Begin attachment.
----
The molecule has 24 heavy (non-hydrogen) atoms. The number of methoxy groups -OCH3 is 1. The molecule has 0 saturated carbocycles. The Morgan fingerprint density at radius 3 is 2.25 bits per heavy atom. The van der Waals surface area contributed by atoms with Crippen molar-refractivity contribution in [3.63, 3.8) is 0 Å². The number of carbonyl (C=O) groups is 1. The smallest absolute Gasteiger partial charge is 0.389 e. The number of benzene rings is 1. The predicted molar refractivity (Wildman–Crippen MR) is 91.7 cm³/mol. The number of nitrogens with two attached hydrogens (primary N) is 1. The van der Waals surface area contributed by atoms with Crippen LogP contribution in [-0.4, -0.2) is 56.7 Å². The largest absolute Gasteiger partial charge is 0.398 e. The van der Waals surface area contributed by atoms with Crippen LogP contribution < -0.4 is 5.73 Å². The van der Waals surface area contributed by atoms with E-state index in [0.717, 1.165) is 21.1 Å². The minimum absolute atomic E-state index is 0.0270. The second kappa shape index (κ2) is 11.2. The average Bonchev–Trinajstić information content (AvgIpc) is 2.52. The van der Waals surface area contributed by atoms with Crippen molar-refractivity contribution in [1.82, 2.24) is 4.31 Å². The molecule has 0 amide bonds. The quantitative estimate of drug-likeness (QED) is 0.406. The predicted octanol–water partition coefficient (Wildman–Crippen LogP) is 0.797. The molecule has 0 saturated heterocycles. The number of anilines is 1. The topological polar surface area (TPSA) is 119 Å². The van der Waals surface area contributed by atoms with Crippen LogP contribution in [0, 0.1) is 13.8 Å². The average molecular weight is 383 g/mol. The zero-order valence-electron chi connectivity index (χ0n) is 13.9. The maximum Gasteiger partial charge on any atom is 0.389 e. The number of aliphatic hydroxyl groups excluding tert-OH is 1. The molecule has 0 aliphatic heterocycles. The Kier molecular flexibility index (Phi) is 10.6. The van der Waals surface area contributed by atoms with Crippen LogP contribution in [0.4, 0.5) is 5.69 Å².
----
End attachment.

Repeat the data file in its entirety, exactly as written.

The molecule has 24 heavy (non-hydrogen) atoms. The number of methoxy groups -OCH3 is 1. The molecule has 0 saturated carbocycles. The Morgan fingerprint density at radius 3 is 2.25 bits per heavy atom. The van der Waals surface area contributed by atoms with Crippen molar-refractivity contribution in [3.63, 3.8) is 0 Å². The number of carbonyl (C=O) groups is 1. The smallest absolute Gasteiger partial charge is 0.389 e. The number of benzene rings is 1. The predicted molar refractivity (Wildman–Crippen MR) is 91.7 cm³/mol. The number of nitrogens with two attached hydrogens (primary N) is 1. The van der Waals surface area contributed by atoms with Crippen LogP contribution in [-0.4, -0.2) is 56.7 Å². The largest absolute Gasteiger partial charge is 0.398 e. The van der Waals surface area contributed by atoms with Crippen LogP contribution < -0.4 is 5.73 Å². The van der Waals surface area contributed by atoms with E-state index in [0.717, 1.165) is 21.1 Å². The minimum absolute atomic E-state index is 0.0270. The second kappa shape index (κ2) is 11.2. The average Bonchev–Trinajstić information content (AvgIpc) is 2.52. The van der Waals surface area contributed by atoms with Crippen molar-refractivity contribution in [1.82, 2.24) is 4.31 Å². The molecule has 0 amide bonds. The quantitative estimate of drug-likeness (QED) is 0.406. The predicted octanol–water partition coefficient (Wildman–Crippen LogP) is 0.797. The molecule has 0 saturated heterocycles. The number of anilines is 1. The topological polar surface area (TPSA) is 119 Å². The van der Waals surface area contributed by atoms with Crippen LogP contribution in [0, 0.1) is 13.8 Å². The average molecular weight is 383 g/mol. The zero-order valence-electron chi connectivity index (χ0n) is 13.9. The maximum Gasteiger partial charge on any atom is 0.389 e. The number of aliphatic hydroxyl groups excluding tert-OH is 1. The molecule has 0 aliphatic heterocycles. The Kier molecular flexibility index (Phi) is 10.6. The van der Waals surface area contributed by atoms with Crippen LogP contribution in [0.4, 0.5) is 5.69 Å².